IVANO-FRANKIVSK -- As Europe’s magnet pulls more Ukrainians west, young entrepreneurs in this historic city in the Carpathian foothills are responding with their own soft power. They are leading a municipal self-improvement movement -- Teple Misto, or “Warm City.”
The goal is retain graduates of the city’s six universities, creating a Cambridge-style synergy between higher education and high tech.
So far it is working.
The movement started here is spawning imitators in cities across Ukraine. And, this city of 230,000 inhabitants is popping up alongside Ukraine’s five largest cities as a top destination for IT outsourcing.
In December, Amsterdam’s KMPG issued a report ranking Ivano-Frankivsk and Lviv, as Ukraine’s top two destination for shared service centers or business processes outsourcing operations. Lviv, Ivano’s better known rival in Western Ukraine, has three times this city’s population and is a 2-hour drive closer to Poland.
Teple Misto founder and CEO Yuriy Fylyuk examines blueprints for the Promprylad factory project, Work to recycle this industrial space into an art and educational center is to be completed by 2022. (supplied)
Ivano-Frankivsk for the 2020s
Engaging volunteers and business leaders, the Teple Misto has humanized a city deformed by 45 years of communism and two decades of post-Independence decay. In the past three years, Teple Misto has completed over 200 projects – pedestrian streets, an annual half marathon, and the removal of ugly signs to highlight the city’s historic aesthetic.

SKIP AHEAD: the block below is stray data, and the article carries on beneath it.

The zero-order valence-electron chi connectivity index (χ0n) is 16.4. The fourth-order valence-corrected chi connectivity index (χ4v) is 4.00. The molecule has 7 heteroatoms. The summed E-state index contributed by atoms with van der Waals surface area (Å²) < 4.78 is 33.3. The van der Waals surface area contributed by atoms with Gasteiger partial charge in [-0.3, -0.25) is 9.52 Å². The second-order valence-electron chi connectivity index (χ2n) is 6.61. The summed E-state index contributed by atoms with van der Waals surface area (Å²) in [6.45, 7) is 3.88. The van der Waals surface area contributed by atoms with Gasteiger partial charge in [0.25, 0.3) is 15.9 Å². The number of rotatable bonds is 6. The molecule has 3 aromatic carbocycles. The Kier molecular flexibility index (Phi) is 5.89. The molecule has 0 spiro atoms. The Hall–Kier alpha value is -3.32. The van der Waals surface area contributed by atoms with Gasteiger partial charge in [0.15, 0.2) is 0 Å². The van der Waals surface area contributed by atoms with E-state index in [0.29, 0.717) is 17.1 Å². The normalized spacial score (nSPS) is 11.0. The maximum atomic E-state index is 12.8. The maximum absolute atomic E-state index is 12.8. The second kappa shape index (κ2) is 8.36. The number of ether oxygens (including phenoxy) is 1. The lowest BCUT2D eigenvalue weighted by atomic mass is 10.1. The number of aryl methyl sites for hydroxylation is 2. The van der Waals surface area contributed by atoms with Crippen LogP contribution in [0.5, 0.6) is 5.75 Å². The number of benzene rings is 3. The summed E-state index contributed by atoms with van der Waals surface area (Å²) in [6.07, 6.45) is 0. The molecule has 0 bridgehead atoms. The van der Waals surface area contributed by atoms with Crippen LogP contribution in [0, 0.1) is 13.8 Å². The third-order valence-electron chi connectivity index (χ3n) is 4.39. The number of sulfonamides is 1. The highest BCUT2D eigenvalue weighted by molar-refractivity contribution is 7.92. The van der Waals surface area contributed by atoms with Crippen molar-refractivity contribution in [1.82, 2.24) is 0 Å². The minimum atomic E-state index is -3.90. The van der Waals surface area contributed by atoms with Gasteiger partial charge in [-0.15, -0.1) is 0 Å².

The emblem is UrbanSpace 100, a combination café, radio station and community center. Radio hosts interview guests in a sound proof glass cube, feet from a bustling espresso bar. Daily appearances by musicians, poets, and speakers transform the café into a cozy cultural venue popular with young people from throughout the region.
Founded by Ivano native Yuriy Fylyuk, UrbanSpace 100 is supported by 100 local investors who each donated $1,000 to start the cafe. These investors are activist shareholders, having a say in how this 100-seat space is operated. Building on this success, Fylyuk opened five more restaurants in the city. Fylyuk then created a holding company for the restaurants, one with an ambitious name: 23 Restaurants.
But behind the hipster restaurants and red brick walkways, there is a business strategy.
“After three years in Ivano Frankivsk, we began to feel constrained by the city,” said Fylyuk, who got his masters degree at Ivano-Frankivsk National Technical University of Oil and Gas. “We felt that we were giving more to the market than it could accept. We had a choice: either move to Kyiv in search of more dynamic markets, or stay and, somehow, develop the local market here.”
Ivano-Frankivsk region's distinctive Carpathian culture is a draw across Ukraine. Here, at Krivorivnya, a mountain village 120 km south of Ivano-Frankivsk city, men celebrated Orthodox Christmas on Jan. 7. (UNIAN/Irina Pustynnikova)
Bringing a Habsburg-Soviet City into 21st Century Europe